Getting Off Track: How Government Actions and Interventions Caused, Prolonged, and Worsened the Financial Crisis and The Housing Boom and Bust
SEPTEMBER 22, 2010 by GERALD P. O'DRISCOLL, JR.
Filed Under : Federal Reserve
These two books are must-reads for anyone wanting to have a working understanding of the economic and financial crisis. They complement each other and together form a civics lesson for an informed electorate.
Economists are prone to write turgid prose and employ a jargon-filled style. Not these two gems. Each author is a deservedly well-regarded economist, eminent in his field, but their books are written for the layman. Both draw on detailed academic research, but neither requires the reader to wade through thickets of citations.
Taylor poses these questions: “What caused the financial crisis? What prolonged it? What worsened it dramatically more than a year after it began?” His answer in each case is first and foremost “specific government actions and interventions.” The heart of his argument is a criticism of Fed monetary policy under Alan Greenspan in the aftermath of the collapse of the dot-com bubble. The Fed cut interest rates and continued cutting aggressively, taking the short-term interest rate under its control (the federal funds rate) down to 1 percent. The rate stayed at 1 percent for a year. Other market interest rates fell as well. The artificially low cost of borrowing fueled the housing boom.
Taylor uses a figure to compare housing starts as they actually occurred in the boom with a counterfactual simulation—as they would have occurred had the Fed adhered to policies that began in the early 1980s and continued into the 1990s. The result: “No Boom, No Bust” in housing. Not everyone agrees that monetary policy was so benign throughout the period dubbed the “Great Moderation.” But the Fed’s cheap money policy after 2000–01 brought back volatility in housing and the economy last seen in the 1970s.
Taylor explains how the Fed exported its easy money to other countries (especially the European Union), drawing them into the crisis. He also examines the many other complications, including such issues as the actions of Fannie Mae and Freddie Mac, and the role of securitization. His analysis of the many policy missteps in response to the crisis is masterful. These policy errors prolonged the crisis.
While Taylor covers a broad array of issues, focusing particularly on monetary policy, Sowell focuses
on the housing market itself, chronicling the “skyrocketing rise” in home prices. From 2000 to 2005 the median sales price of a single-family home rose 53 percent, from $143,600 to $219,600. In the priciest markets, like New York City, Los Angeles, and San Diego, prices escalated at an even more rapid rate (79, 110, and 127 percent, respectively). How could home prices have increased so much in such a short period, then fallen so fast?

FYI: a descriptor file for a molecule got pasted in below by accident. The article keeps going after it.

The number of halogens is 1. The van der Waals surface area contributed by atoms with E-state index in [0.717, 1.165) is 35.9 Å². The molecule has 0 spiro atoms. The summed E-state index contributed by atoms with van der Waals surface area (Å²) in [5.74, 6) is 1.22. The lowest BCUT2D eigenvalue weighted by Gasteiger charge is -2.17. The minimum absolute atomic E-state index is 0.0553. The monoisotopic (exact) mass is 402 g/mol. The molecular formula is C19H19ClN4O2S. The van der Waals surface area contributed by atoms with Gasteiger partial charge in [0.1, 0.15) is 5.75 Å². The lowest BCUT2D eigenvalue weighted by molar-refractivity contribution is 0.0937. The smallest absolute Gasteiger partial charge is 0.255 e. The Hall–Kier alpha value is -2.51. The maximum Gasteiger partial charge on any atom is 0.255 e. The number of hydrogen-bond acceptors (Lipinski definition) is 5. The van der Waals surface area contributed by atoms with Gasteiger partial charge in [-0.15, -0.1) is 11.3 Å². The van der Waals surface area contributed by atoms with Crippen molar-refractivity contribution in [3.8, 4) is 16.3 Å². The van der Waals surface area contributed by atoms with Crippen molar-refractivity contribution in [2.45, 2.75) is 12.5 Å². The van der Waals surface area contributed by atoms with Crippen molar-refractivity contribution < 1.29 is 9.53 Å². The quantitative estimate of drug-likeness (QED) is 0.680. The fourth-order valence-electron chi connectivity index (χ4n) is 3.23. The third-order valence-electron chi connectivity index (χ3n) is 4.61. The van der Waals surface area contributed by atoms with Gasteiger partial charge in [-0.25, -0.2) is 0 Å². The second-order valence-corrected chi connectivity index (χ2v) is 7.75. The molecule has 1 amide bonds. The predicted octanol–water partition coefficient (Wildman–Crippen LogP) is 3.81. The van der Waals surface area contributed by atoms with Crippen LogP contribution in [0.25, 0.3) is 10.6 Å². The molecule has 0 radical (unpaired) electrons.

Sowell also asks the commonsense questions. “When it comes to the home mortgage boom and bust, who was to blame? The borrowers? The lenders? The government? The financial markets?” He answers yes to all the above and notes that “economics cannot explain such things.” Politics drove the housing boom, and he turns to the politics.
First, there is the wonderfully misnamed policy of “affordable housing.” Never precisely defined, it is
a complex combination of misguided policies. They include policies to lower borrowing costs, down payments, lending standards, and, generally, costs of homeownership. Instead they have together combined to increase housing costs. As Sowell observes, it is precisely where government intervention in housing is the greatest that housing costs are highest.
Government housing policies have been at war with themselves. Sowell cites the case of housing in coastal California, now one of the highest-priced markets in the country. As late as 1969, however, home prices there were affordable by a number of measures and in line with home prices in the rest of the nation. In the 1970s California began introducing land-use restrictions that drove up costs for lots and their development. He examines alternative explanations for the rapid escalation in prices and concludes it was the land-use policies that were responsible for astronomical housing costs in coastal California.
California’s land and housing policies were extreme, but not unique. So we have longstanding policies restricting the supply of land and homes meeting policies to stimulate demand. When demand is stimulated and supply restricted, prices will necessarily increase. Land-use restrictions, affordable housing, and easy credit caused the housing boom and bust.
For the full story, I recommend these two estimable books to Freeman readers.